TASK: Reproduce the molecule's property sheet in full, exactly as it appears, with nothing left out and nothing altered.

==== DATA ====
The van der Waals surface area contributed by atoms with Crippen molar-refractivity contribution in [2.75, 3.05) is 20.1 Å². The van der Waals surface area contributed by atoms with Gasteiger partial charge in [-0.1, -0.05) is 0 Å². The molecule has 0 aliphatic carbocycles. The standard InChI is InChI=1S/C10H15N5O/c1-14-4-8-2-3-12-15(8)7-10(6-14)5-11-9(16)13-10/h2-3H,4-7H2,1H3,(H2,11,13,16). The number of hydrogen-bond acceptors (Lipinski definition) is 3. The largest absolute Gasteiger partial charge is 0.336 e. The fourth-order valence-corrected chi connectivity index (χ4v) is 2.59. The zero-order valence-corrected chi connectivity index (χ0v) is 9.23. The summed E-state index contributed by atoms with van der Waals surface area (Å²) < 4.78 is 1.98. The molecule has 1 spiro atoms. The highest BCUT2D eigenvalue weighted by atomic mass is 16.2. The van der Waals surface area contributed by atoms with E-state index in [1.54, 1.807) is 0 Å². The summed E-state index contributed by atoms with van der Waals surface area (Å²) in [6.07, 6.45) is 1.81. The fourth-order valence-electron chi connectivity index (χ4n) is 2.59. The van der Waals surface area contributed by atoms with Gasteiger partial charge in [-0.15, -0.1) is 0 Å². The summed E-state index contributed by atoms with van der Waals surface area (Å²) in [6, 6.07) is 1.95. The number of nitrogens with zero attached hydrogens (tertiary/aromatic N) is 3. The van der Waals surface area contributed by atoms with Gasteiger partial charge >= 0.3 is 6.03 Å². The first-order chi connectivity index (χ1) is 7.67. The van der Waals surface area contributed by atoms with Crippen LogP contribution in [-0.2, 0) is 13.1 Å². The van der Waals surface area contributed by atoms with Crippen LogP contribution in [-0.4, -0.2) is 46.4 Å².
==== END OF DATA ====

The van der Waals surface area contributed by atoms with Crippen molar-refractivity contribution in [2.75, 3.05) is 20.1 Å². The van der Waals surface area contributed by atoms with Gasteiger partial charge in [-0.1, -0.05) is 0 Å². The molecule has 0 aliphatic carbocycles. The standard InChI is InChI=1S/C10H15N5O/c1-14-4-8-2-3-12-15(8)7-10(6-14)5-11-9(16)13-10/h2-3H,4-7H2,1H3,(H2,11,13,16). The number of hydrogen-bond acceptors (Lipinski definition) is 3. The largest absolute Gasteiger partial charge is 0.336 e. The fourth-order valence-corrected chi connectivity index (χ4v) is 2.59. The zero-order valence-corrected chi connectivity index (χ0v) is 9.23. The summed E-state index contributed by atoms with van der Waals surface area (Å²) < 4.78 is 1.98. The molecule has 1 spiro atoms. The highest BCUT2D eigenvalue weighted by atomic mass is 16.2. The van der Waals surface area contributed by atoms with E-state index in [1.54, 1.807) is 0 Å². The summed E-state index contributed by atoms with van der Waals surface area (Å²) in [6.07, 6.45) is 1.81. The fourth-order valence-electron chi connectivity index (χ4n) is 2.59. The van der Waals surface area contributed by atoms with Gasteiger partial charge in [-0.15, -0.1) is 0 Å². The summed E-state index contributed by atoms with van der Waals surface area (Å²) in [6, 6.07) is 1.95. The number of nitrogens with zero attached hydrogens (tertiary/aromatic N) is 3. The van der Waals surface area contributed by atoms with Gasteiger partial charge >= 0.3 is 6.03 Å². The first-order chi connectivity index (χ1) is 7.67. The van der Waals surface area contributed by atoms with Crippen LogP contribution in [-0.2, 0) is 13.1 Å². The van der Waals surface area contributed by atoms with Crippen LogP contribution in [-0.4, -0.2) is 46.4 Å².